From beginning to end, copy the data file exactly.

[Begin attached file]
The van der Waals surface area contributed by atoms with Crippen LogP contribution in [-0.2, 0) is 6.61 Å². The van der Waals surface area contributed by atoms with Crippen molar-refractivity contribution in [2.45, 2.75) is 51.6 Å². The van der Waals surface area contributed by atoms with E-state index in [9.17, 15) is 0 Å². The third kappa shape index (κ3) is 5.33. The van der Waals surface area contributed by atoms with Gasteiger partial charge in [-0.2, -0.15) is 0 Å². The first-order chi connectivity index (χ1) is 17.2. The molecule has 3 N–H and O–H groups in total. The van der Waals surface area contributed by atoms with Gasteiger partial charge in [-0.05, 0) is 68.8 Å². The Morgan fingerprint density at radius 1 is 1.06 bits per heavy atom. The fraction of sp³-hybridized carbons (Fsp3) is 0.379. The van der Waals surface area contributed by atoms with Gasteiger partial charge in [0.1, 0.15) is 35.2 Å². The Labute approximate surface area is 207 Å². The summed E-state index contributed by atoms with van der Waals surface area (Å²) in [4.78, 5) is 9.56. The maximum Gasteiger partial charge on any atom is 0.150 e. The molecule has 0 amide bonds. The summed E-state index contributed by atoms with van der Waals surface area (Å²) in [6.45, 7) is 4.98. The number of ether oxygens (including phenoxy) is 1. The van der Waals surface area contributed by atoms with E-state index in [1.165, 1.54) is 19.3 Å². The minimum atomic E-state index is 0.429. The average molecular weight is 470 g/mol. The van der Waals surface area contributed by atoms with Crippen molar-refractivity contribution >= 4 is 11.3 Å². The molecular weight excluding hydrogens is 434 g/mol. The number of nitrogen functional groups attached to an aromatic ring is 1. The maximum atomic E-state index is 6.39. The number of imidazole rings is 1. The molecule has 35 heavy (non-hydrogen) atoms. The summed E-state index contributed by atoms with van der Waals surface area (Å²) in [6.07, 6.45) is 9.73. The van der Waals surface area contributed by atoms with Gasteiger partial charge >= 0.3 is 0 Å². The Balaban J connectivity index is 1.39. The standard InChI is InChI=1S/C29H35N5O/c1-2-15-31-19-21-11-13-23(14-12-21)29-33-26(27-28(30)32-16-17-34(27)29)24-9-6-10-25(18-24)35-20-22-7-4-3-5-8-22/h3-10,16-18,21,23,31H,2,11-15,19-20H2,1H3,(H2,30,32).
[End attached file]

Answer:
The van der Waals surface area contributed by atoms with Crippen LogP contribution in [-0.2, 0) is 6.61 Å². The van der Waals surface area contributed by atoms with Crippen molar-refractivity contribution in [2.45, 2.75) is 51.6 Å². The van der Waals surface area contributed by atoms with E-state index in [9.17, 15) is 0 Å². The third kappa shape index (κ3) is 5.33. The van der Waals surface area contributed by atoms with Gasteiger partial charge in [-0.2, -0.15) is 0 Å². The first-order chi connectivity index (χ1) is 17.2. The molecule has 3 N–H and O–H groups in total. The van der Waals surface area contributed by atoms with Gasteiger partial charge in [-0.05, 0) is 68.8 Å². The Morgan fingerprint density at radius 1 is 1.06 bits per heavy atom. The fraction of sp³-hybridized carbons (Fsp3) is 0.379. The van der Waals surface area contributed by atoms with Gasteiger partial charge in [0.1, 0.15) is 35.2 Å². The Labute approximate surface area is 207 Å². The summed E-state index contributed by atoms with van der Waals surface area (Å²) in [4.78, 5) is 9.56. The maximum Gasteiger partial charge on any atom is 0.150 e. The molecule has 0 amide bonds. The summed E-state index contributed by atoms with van der Waals surface area (Å²) in [6.45, 7) is 4.98. The number of ether oxygens (including phenoxy) is 1. The van der Waals surface area contributed by atoms with E-state index in [1.165, 1.54) is 19.3 Å². The minimum atomic E-state index is 0.429. The average molecular weight is 470 g/mol. The van der Waals surface area contributed by atoms with Crippen molar-refractivity contribution >= 4 is 11.3 Å². The molecular weight excluding hydrogens is 434 g/mol. The number of nitrogen functional groups attached to an aromatic ring is 1. The maximum atomic E-state index is 6.39. The number of imidazole rings is 1. The molecule has 35 heavy (non-hydrogen) atoms. The summed E-state index contributed by atoms with van der Waals surface area (Å²) in [6.07, 6.45) is 9.73. The van der Waals surface area contributed by atoms with Gasteiger partial charge >= 0.3 is 0 Å². The Balaban J connectivity index is 1.39. The standard InChI is InChI=1S/C29H35N5O/c1-2-15-31-19-21-11-13-23(14-12-21)29-33-26(27-28(30)32-16-17-34(27)29)24-9-6-10-25(18-24)35-20-22-7-4-3-5-8-22/h3-10,16-18,21,23,31H,2,11-15,19-20H2,1H3,(H2,30,32).